By the way, recognize that a person might be really good at one form of balance, but not at another. That’s not unexpected, as these are all rather different forms of media.
Your friend who crushes it on Twitter might be just plain awful on Facebook.
Reasons Why You Should Strike a Balance
Posting too much at the beginning can lead directly to posting pretty much nothing later on, so spread things out over time, and you can avoid both issues simultaneously.
Giving yourself a degree of posting responsibility can help you take it all more seriously. Of course you can (and probably should) be playful. But even the silliest of accounts have some form of a schedule, particularly if they’ve gotten large. They can’t just “forget” to post.
Schedule Those Suckers
If you’re really inspired and have a lot to say, that’s great! But unless it’s time-sensitive, use the scheduling features of programs like HootSuite. Or try Facebook’s own post scheduling feature. WordPress and Blogger both allow you to save drafts and schedule them to publish when you want them to.
Spreading the wealth over time will assure your readers that you’re not just some flash in the pan. It will also assure them that you’re still among the living.
Too many posts means that many of them get lost in the shuffle. Too few means that they can loom large, and maybe seem more important than you think they should be. Spread the wealth, and you can avoid both problems.
One more thing about social media balance. While Tweeting, Facebooking, etc. should be mindful, it should also be kinda fun. Overdoing it means that you’re probably spending too much time online. While underdoing it probably means that it no longer interests you that much. Or, at least, what you’re posting out has lost its luster.
Consider what either of those scenarios means to you. Because social media balance matters.
Promoting Writing is important! So let’s say you’re an amateur writer. You know you should be promoting writing with social media. But how do you get started?
Not to worry; I’ve got you covered, whether you’re looking to sell your work or just get your unsellable fanfiction noticed.
I have my Masters’ degree in Interactive Media from Quinnipiac University. I blog, tweet, and go to Facebook pretty much every day. And I did all of that for grades and now for work.
Furthermore, I have been in the social media space for years, long before the term was even so much as coined. I go back to Usenet.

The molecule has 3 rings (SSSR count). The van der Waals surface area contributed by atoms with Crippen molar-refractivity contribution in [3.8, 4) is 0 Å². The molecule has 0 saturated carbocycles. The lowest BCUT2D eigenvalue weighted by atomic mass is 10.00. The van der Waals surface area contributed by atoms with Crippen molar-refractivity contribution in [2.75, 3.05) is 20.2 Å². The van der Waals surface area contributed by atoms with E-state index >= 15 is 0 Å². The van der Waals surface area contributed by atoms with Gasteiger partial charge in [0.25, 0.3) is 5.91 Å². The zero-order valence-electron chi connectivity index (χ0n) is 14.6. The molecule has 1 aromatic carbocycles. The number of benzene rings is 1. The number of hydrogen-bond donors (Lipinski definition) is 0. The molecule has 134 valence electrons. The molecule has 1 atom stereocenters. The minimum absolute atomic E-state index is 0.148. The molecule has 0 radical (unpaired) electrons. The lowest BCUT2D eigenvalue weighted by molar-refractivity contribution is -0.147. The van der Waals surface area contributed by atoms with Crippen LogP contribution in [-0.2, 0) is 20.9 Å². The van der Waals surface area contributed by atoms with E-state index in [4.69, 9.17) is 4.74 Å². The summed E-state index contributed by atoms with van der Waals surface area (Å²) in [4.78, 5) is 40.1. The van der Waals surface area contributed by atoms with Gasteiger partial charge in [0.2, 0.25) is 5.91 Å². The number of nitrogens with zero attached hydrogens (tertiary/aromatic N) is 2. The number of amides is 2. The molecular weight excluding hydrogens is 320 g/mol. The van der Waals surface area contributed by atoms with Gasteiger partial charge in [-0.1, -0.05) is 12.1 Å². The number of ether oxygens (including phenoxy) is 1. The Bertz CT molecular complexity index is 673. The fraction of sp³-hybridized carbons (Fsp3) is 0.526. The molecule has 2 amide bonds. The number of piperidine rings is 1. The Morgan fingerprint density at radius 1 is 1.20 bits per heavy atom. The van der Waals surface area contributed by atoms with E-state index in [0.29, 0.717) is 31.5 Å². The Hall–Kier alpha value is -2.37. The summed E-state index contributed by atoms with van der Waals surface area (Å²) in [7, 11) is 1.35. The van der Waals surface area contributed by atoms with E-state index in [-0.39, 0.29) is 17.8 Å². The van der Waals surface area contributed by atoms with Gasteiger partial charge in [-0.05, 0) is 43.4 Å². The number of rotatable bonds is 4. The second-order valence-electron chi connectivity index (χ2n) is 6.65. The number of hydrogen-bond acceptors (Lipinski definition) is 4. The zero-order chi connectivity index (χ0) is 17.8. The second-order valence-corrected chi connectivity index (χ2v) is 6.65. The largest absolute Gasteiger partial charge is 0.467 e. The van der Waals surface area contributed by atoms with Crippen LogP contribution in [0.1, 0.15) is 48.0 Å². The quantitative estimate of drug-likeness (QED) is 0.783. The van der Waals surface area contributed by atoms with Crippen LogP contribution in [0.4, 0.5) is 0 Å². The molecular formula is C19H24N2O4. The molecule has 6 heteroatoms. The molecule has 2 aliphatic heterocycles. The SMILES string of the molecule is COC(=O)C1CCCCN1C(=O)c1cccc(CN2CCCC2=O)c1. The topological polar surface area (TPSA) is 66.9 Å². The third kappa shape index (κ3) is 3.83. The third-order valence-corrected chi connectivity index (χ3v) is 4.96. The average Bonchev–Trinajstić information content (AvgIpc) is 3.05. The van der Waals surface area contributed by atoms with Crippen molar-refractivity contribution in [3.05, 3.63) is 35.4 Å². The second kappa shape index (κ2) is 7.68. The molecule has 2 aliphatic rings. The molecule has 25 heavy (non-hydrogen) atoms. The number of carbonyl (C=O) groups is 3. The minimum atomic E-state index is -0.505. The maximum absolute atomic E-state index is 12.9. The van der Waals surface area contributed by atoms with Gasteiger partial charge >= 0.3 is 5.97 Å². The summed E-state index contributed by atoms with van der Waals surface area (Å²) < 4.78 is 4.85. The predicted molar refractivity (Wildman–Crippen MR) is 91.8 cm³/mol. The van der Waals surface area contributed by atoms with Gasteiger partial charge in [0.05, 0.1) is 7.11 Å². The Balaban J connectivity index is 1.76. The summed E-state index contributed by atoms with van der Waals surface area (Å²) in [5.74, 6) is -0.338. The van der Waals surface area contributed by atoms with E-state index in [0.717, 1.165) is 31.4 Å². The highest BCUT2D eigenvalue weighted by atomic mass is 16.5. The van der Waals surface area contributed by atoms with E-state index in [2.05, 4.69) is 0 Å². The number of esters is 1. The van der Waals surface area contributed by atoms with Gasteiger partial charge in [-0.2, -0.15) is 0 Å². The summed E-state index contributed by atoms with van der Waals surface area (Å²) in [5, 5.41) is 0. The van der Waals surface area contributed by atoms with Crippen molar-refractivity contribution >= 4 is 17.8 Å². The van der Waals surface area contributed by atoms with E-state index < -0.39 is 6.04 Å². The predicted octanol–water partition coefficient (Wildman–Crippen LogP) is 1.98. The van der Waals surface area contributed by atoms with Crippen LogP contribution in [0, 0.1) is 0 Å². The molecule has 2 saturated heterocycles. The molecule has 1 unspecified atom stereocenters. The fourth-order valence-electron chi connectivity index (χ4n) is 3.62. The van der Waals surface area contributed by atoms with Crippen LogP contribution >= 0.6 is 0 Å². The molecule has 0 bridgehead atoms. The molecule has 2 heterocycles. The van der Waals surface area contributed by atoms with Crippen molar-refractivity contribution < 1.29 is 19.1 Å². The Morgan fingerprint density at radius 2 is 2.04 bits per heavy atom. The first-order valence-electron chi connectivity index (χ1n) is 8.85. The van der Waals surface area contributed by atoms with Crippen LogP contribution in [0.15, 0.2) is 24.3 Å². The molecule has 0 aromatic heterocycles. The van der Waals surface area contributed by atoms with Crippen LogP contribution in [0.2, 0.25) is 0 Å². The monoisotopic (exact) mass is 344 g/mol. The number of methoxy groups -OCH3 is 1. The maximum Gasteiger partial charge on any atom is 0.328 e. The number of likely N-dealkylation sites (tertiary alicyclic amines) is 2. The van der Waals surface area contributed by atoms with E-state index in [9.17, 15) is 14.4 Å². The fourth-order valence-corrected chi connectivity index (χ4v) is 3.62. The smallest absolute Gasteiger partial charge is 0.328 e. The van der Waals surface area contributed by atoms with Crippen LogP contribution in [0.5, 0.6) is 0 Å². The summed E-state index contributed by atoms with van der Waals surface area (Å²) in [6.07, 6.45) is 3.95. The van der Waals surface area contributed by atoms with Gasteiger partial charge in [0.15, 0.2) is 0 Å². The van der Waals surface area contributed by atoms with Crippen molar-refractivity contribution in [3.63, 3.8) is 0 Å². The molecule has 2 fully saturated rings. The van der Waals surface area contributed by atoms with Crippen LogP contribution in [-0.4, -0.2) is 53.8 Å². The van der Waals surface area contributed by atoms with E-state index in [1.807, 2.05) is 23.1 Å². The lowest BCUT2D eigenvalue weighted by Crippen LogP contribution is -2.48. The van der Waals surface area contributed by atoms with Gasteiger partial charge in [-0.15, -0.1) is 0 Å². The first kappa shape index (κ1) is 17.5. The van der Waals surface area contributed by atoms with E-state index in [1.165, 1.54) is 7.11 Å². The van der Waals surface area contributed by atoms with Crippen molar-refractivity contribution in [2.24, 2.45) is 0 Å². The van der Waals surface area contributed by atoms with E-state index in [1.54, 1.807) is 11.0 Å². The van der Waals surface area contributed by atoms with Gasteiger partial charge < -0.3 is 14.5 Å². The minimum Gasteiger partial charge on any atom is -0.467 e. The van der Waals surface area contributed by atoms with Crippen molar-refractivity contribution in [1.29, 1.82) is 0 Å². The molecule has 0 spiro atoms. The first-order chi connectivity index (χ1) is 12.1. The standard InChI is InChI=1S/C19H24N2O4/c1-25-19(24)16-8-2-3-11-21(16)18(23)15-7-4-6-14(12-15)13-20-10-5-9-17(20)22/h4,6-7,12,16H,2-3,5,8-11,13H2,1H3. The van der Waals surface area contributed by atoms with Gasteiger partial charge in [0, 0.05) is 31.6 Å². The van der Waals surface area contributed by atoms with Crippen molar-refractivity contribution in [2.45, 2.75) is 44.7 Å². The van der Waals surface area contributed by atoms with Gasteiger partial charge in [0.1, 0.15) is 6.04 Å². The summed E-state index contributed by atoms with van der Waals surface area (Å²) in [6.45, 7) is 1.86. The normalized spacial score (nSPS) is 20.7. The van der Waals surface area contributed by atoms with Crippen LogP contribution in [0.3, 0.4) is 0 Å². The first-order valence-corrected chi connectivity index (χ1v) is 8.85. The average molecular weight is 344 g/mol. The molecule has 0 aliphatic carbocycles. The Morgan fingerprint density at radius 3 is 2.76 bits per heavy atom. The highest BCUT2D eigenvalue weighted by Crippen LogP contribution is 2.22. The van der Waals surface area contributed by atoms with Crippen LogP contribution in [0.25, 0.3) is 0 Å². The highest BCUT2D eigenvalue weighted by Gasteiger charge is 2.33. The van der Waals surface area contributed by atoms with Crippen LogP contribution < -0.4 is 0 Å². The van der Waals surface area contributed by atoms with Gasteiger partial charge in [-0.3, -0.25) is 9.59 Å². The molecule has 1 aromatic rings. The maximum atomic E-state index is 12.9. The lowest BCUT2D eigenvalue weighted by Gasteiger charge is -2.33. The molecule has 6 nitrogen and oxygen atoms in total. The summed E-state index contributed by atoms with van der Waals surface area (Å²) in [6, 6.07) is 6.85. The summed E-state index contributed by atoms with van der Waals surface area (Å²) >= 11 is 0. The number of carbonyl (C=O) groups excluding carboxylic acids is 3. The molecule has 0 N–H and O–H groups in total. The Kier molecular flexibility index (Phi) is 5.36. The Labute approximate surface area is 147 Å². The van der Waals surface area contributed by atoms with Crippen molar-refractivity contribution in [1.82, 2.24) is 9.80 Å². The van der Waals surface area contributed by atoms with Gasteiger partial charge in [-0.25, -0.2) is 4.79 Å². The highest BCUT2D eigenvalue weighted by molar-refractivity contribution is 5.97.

So it may be tempting to just plunge right in and start hyping your work on Facebook or Twitter or the like. After all, everyone else is doing it, right? It seems so easy. And it doesn’t hurt that it’s free. But I want you to take a step backward because we are going to do some basic strategizing. It’s called the POST Strategy.
P is for Personas
A persona, or a buyer persona, is the person who would typically buy your work. This is demographics, generally including gender, age range, and race. It can include highest educational level attained. It can also include marital status or sexual identity, time zone, and sometimes household income.
I know you don’t have the bucks to hire a team to build a demographic profile. That’s okay. You’re more or less covered online, if you don’t mind some vagueness.
Once you’ve got your general demographics together, write a short thumbnail sketch of a biography of them. E. g.
Steve loves science fiction as he enjoys the escapism elements. He’s in his thirties and lives in a small town where he has a technical job. Unmarried, Steve wants to escape into the strange worlds that are a staple of science fiction. Because Steve is bi, and he’s in a small town where that might seem strange to his neighbors, he is semi-closeted. He wants to read about people like him or more or less like him. He enjoys action and adventure but doesn’t mind some romance in the storyline so long as it’s not dominant.
You are writing a description of your ideal reader. That person might be a lot like you. They might turn out not to be. Plus you might find more than one persona. That’s okay, too.
O is for Objectives
We’ve all got pie in the sky notions, where we want to be recognized for our art, published, get an agent, make a mint, and hobnob with the best writers we can think of. Or maybe that’s just me. But you’ve got to be realistic here.